Iroquois Confederacy: Rise to Power
At the time of European settlement, the Iroquois were second to no other Native Americans N of Mexico in political organization, statecraft, and military prowess. In the mid-17th cent. the Iroquois Confederacy, equipped with Dutch firearms, made its united force felt. It dispersed the Huron in 1649, the Tobacco and the Neutral Nation in 1650, the Erie in 1656, the Conestoga in 1675, and the Illinois c.1700. Depleted by continual warfare, they increased the population by the wholesale adoption of alien tribes, so that by the end of the 17th cent. they numbered some 16,000. At this time they controlled the territory bounded by the Kennebec River, the Ottawa River, the Illinois River, and the Tennessee River. Their conquests were checked in the west by the Ojibwa, in the south by the Cherokee and the Catawba, and in the north by the French.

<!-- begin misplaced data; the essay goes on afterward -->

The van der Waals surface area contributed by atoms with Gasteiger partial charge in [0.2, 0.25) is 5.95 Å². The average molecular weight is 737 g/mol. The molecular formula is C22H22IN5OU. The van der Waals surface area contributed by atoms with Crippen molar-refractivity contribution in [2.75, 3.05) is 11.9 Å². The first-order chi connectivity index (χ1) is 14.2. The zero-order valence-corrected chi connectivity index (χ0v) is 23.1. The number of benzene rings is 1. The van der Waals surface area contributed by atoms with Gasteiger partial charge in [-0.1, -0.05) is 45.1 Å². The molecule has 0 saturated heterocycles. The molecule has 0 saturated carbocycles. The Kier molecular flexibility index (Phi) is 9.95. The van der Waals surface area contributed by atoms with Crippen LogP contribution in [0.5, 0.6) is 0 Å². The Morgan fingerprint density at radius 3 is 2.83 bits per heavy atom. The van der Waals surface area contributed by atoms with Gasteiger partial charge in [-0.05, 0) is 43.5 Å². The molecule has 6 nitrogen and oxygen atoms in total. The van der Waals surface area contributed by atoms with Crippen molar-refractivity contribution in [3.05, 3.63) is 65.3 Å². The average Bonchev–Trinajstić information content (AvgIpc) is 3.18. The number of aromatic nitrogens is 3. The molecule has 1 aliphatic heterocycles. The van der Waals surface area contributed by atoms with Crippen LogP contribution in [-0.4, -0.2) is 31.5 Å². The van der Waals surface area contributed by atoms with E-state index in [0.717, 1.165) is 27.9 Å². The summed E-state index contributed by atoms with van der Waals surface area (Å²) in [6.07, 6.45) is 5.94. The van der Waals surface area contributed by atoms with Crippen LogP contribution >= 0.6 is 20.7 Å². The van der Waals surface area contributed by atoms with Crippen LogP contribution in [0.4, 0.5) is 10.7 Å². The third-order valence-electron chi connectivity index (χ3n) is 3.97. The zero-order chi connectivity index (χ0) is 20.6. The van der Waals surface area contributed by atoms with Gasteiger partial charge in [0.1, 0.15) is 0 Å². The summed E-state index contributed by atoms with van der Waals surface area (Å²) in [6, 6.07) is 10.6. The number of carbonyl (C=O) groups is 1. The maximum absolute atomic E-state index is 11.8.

- Traditional Culture and Political Organization
- Rise to Power
- Relationship with the French and the British
- In the American Revolution
- The Iroquois Today
The Columbia Electronic Encyclopedia, 6th ed. Copyright © 2012, Columbia University Press. All rights reserved.
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